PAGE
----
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Baldwyn Ii

The successor of Godfrey of Bouillon as King of Jerusalem. In his reign the Order of Knights Templar was instituted, to whom he granted a place of habitation within the sacred enclosure of the Temple on Mount Moriah. He bestowed on the Order other marks of favor, and, as its patron, his name has been retained in grateful remembrance, and often adopted as a name of Commanderies of Masonic Templars.

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BALDWYN ENCAMPMENT

There is at Bristol in England a famous Preceptory of Knights Templar, called the Baldwyn, which claims to have existed from time immemorial. This, together with the Chapter of Knights Rosae Crucis, is the continuation of the old Baldwyn Encampment, the name being derived from the Crusader, King of Jerusalem.

The earliest record preserved by this Preceptory is an authentic and important document dated December 20, 1780, and reads as follows:

"In the name of the Grand Architect of the Universe.

"The Supreme Grand and Royal Encampment of the Order of Knights Templars of St. John of Jerusalem, Knights Hospitallers and Knights of Malta, etc, etc.

"Whereas by Charter of Compact our Encampment is constituted the Supreme Grand and Royal Encampment of this Noble Order with full Power when Assembled to issue, publish and make known to all our loving Knights Companions whatever may contribute to their knowledge not inconsistent with its general Laws. Also to constitute and appoint any Officer. or Officers to make and ordain such laws as from time to time may appear necessary to promote the Honor of our Noble 0rder in general and the more perfect government of our Supreme degree in particular.

We therefore the M0ST EMINENT GRAND MASTER The Grand Master of the 0rder, the Grand Master Assistant General, and two Grand Standard Bearers and Knights Companions for that purpose in full Encampment Assembled do make known."

Then follow twenty Statutes or Regulations for the government of the Order, and the document ends with "Done at our Castle in Bristol 20th day of December 1780."

It is not clear who were the parties to this "Compact," but it is thought probable that it was the result of an agreement between the Bristol Encampment and another ancient body at Bath, the Camp of Antiquity, to establish a supreme direction of the Order. However that may be, it is clear that the Bristol Encampment was erected into a Supreme Grand Encampment in 1780, An early reference to the Knights Templar occurs in a Bristol newspaper of January 25, 1772, so it may fairly be assumed that the Baldwyn Preceptory had been in existence before the date of the Charter of Compact.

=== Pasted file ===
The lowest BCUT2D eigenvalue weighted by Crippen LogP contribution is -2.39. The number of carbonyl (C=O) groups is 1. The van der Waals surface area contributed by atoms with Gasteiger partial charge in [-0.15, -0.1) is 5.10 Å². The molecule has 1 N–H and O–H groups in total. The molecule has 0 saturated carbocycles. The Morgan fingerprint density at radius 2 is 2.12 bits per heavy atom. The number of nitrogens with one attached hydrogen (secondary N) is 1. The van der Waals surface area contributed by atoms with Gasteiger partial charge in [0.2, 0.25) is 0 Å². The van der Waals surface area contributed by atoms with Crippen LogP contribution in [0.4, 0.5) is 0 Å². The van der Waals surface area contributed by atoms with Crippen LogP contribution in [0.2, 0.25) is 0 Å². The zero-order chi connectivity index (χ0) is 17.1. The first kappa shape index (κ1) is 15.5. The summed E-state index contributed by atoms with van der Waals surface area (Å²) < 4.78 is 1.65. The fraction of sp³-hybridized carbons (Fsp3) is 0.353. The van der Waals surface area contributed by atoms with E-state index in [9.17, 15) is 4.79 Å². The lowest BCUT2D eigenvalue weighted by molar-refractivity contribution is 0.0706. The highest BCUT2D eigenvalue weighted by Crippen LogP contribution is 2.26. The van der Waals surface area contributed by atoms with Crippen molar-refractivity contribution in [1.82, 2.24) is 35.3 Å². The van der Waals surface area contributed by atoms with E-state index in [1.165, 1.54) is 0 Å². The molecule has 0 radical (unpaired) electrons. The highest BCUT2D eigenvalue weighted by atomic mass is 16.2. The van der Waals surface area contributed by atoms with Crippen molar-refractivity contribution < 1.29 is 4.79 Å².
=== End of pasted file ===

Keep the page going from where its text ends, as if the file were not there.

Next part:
In 1791 the well-known Brother Thomas Dunckerley, who was Provincial Grand Master and Grand Superintendent of the Royal Arch Masons at Bristol, was requested by the Knights Templar of that city to be their Grand Master. He at once introduced great activity into the Order throughout England, and established the Grand Conclave in London-the forerunner of the Great Priory.

The seven Degrees of the Camp of Baldwyn at that time probably consisted of the three of the Craft and that of the Royal Arch, which were necessary qualifications of all candidates as set forth in the Charter of Compact, then that of the Knights Templar of St. John of Jerusalem, Palestine, Rhodes and Malta, that of the Knights Rose Croix of Heredom, the seventh being the Grand Elected Knights Kadosh.

About the year 1813 the three Degrees of Nine Elect, Kilwinning, and East, Sword and Eagle were adopted by the Encampment. The Kadosh having afterward discontinued, the five Royal Orders of Masonic Knighthood, of which the Encampment consisted, were: Nine Elect; Kilwinning; East, Sword and Eagle, Knight Templar, and the Rose Croix.

For many years the Grand Conclave in London was in abeyance, but when H.R.H, the Duke of Sussex, who had been Grand Master since 1813, died in 1843, it was revived, and attempts were made to induce the Camp of Baldwyn to submit to its authority. These efforts were without avail, and in 1857 Baldwyn reasserted its position as a Supreme Grand and Royal Encampment, and shortly afterward issued Charters to six subordinate Encampments. The chief cause of difference with the London Grand Conclave was the question of giving up the old custom of working the Rose Croix Degree within the Camp.

At last, in 1862, the Baldwyn was enrolled by virtue of a Charter of Compact "under the Banner of the Grand Conclave of Masonic Knights Templar of England and Wales." lt was arranged that the Baldwyn Preceptory, as it was then called, should take precedence, with five others "of time immemorial," of the other Preceptories; that it should be constituted a Provincial Grand Commandery or Priory of itself; and should be entitled to confer the degree of Knights of Malta.

In 1881 a Treaty of Union was made with the Supreme Council of the Thirty-third Degree, whereby the Baldwyn Rose Croix Chapter retained its time immemorial position and was placed at the head of the list of Chapters. It also became a District under the Supreme Council of the Thirty-third Degree and is therefore placed under an Inspector General of its own.

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